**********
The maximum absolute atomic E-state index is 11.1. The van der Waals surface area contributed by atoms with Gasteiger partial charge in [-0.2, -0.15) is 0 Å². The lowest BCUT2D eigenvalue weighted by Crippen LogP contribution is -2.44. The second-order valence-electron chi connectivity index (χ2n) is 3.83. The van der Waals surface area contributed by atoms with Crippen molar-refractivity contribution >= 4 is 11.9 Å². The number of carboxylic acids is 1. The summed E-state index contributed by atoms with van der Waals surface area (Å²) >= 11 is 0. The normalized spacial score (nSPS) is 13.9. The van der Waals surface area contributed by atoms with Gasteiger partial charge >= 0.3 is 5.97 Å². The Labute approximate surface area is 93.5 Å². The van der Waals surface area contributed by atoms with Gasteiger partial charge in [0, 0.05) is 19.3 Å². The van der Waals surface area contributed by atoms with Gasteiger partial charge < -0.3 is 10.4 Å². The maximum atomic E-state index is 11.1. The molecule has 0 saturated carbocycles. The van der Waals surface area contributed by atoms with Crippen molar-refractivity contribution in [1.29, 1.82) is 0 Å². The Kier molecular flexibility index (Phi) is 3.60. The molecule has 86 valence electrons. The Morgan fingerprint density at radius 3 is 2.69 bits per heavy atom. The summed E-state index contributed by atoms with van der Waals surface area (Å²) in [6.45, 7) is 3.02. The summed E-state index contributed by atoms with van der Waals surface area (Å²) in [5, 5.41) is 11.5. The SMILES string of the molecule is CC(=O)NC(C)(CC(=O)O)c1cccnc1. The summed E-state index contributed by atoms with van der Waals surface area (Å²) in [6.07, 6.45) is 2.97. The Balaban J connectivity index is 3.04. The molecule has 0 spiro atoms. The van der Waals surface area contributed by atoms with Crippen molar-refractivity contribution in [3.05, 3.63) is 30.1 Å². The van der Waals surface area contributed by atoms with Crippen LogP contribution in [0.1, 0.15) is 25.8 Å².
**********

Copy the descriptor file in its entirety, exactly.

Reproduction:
The maximum absolute atomic E-state index is 11.1. The van der Waals surface area contributed by atoms with Gasteiger partial charge in [-0.2, -0.15) is 0 Å². The lowest BCUT2D eigenvalue weighted by Crippen LogP contribution is -2.44. The second-order valence-electron chi connectivity index (χ2n) is 3.83. The van der Waals surface area contributed by atoms with Crippen molar-refractivity contribution >= 4 is 11.9 Å². The number of carboxylic acids is 1. The summed E-state index contributed by atoms with van der Waals surface area (Å²) >= 11 is 0. The normalized spacial score (nSPS) is 13.9. The van der Waals surface area contributed by atoms with Gasteiger partial charge >= 0.3 is 5.97 Å². The Labute approximate surface area is 93.5 Å². The van der Waals surface area contributed by atoms with Gasteiger partial charge in [0, 0.05) is 19.3 Å². The van der Waals surface area contributed by atoms with Gasteiger partial charge < -0.3 is 10.4 Å². The maximum atomic E-state index is 11.1. The molecule has 0 saturated carbocycles. The van der Waals surface area contributed by atoms with Crippen molar-refractivity contribution in [1.29, 1.82) is 0 Å². The Kier molecular flexibility index (Phi) is 3.60. The molecule has 86 valence electrons. The Morgan fingerprint density at radius 3 is 2.69 bits per heavy atom. The summed E-state index contributed by atoms with van der Waals surface area (Å²) in [6.45, 7) is 3.02. The summed E-state index contributed by atoms with van der Waals surface area (Å²) in [5, 5.41) is 11.5. The SMILES string of the molecule is CC(=O)NC(C)(CC(=O)O)c1cccnc1. The summed E-state index contributed by atoms with van der Waals surface area (Å²) in [6.07, 6.45) is 2.97. The Balaban J connectivity index is 3.04. The molecule has 0 spiro atoms. The van der Waals surface area contributed by atoms with Crippen molar-refractivity contribution in [3.05, 3.63) is 30.1 Å². The van der Waals surface area contributed by atoms with Crippen LogP contribution in [0.1, 0.15) is 25.8 Å².